Belmont Plaza Olympic Pool Rebuild Modifies Plans for New Pool

A downturn in the price of oil (upon which Long Beach’s economy is highly dependent) has stalled the launching of the rebuild of the famed Belmont Plaza Pool, but after a city council meeting on Thursday evening, it appears that the project is back on the rails – with some tweaks.

Inflation in construction costs have driven the estimate of the originally-envisioned project up to an estimated $145 million, up from the $103 million project approval, which itself was an increase from the $60-ish million original plan. Among the stated drivers for the gap is the new federal government tariffs placed on importing construction materials. That gap has driven community organizers to work with the government on a rethink that includes changing the facility to an outdoor facility.

The old Belmont Plaza Olympic Pool was torn down in 2014 over concerns about its ability to withstand an earthquake. That facility had been one of the last options on the west coast (along with the King County Aquatic Center in Seattle) to host major long course championship meets indoors. That pool was built to host the 1968 U.S. Olympic Swimming Trials, and wound up hosting many huge meets – including the 1976 Trials, the 1974 NCAA Championships, and the 1978 NCAA Championships. While still getting a lot of use, the upgrades necessary to make it safe were estimated around $23 million.

Currently, $61 million are set aside to fund the new project, meaning that there’s a gap of around $21 million still to close.

The most current plan still is moving forward with the beach location, though the Long Beach Coastal Commission has preferred an alternate site downtown.

The facility has been identified as a priority ahead of the Los Angeles 2028 Olympic Games, along with a rebuilding of the Belmont Pier to host the sailing events, new beach concession stands, a new hotel in downtown Long Beach, and improvements to public transportation. When Los Angeles bid to host the 2012 Olympics, the old Belmont Plaza Olympic Pool was under consideration to host diving; that is still being considered for the new pool (which would require a 10,000 seat temporary grandstand).

New Vision:

The new vision for the pool would be scaled back from the original plans, but would still leave the facility capable of hosting major meets. Among the features in what is called the “probable path forward”:

  • A 50-meter by 25-yard outdoor pool
  • 1,500 permanent spectators seats
  • Recreational/play/therapy pool
  • The current temporary outdoor pool at the site would be made permanent to give the facility 2 50-meter pools
  • The diving well and towers would be outside at the Northeast corner of the project

This new “probable path,” pending approval from the Coastal Commission, is estimated to take 3 years to complete (6 months for Coastal Commission review and approval, 12 months for pre-construction planning, bidding and contracting, and 18 months for construction).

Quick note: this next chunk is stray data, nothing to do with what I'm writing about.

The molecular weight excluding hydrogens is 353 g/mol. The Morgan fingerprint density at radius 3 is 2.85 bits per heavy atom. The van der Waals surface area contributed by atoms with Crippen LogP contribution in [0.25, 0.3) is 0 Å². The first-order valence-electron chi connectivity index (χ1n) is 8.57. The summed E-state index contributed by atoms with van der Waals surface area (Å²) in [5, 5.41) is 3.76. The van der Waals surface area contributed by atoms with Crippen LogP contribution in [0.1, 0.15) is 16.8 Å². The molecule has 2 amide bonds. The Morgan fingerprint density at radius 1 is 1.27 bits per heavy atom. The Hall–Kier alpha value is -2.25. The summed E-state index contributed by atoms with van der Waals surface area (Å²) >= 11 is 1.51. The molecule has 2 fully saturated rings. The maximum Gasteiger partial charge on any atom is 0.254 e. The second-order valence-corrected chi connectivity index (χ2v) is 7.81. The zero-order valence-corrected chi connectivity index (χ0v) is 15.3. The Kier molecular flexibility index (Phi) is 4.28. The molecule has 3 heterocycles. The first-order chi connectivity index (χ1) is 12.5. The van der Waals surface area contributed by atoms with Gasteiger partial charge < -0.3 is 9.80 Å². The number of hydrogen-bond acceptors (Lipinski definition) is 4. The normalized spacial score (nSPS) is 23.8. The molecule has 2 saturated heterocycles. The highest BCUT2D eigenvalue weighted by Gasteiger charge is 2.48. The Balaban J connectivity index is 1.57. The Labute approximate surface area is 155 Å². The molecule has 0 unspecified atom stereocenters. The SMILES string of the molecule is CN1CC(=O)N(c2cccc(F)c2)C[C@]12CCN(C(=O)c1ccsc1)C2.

6
Leave a Reply

3 Comment threads
3 Thread replies
0 Followers
 
Most reacted comment
Hottest comment thread
5 Comment authors
newest oldest most voted
The Original Tim

Is the $145M estimate for the current plan, or just the current cost of the original plan? If that’s the cost for the current plan, it’s pretty sad that a scaled down plan still comes with a 140%+ cost increase…

Swimmer

Word on the street is they had to modify plans due to the threat of rising sea levels. I’m sure that’s a huge factor in the cost increase. I would assume the $145m figure is for the modified plan.

Lucy Johnson

the California Coastal Commission is concerned about sea level rise, but the city hired engineering consultants to study the likelihood of SLR effects on the pool site. The results show a less than 4% chance that SLR by 2100 would touch the bottom of the pool’s beachside 7′ plinth on top of which the facility would be built. There are a couple of options to reduce even that much risk (plus, if the sea level gets that high, most of the beachfront of Long Beach, including major residential and commercial areas would be underwater). The projected cost increase for the original plan is due to construction cost inflation, including the impact of tariffs on construction materials. The modified plan would… Read more »

Lucy Johnson

The $145 million is the current estimate for the original plan. We were told by city officials that the scaled down plan would be around $82 million in today’s dollars.

Jewelindapool

Can hardly wait for this swim complex to be completed! Let’s get CIF SS back to this venue.

Corliss Lee

When and where was the council meeting referenced in the first sentence “but after a city council meeting on Thursday evening?” I went online to look at the agenda and cannot find a city council meeting on June 20th or on any other thursday evening.

About Braden Keith

Braden Keith

Braden Keith is the Editor-in-Chief and a co-founder of SwimSwam.com. He first got his feet wet by building The Swimmers' Circle beginning in January 2010, and now comes to SwimSwam to use that experience and help build a new leader in the sport of swimming. Aside from his life on the InterWet, …

Read More »

Want to take your swimfandom to the next level?

Subscribe to SwimSwam Magazine!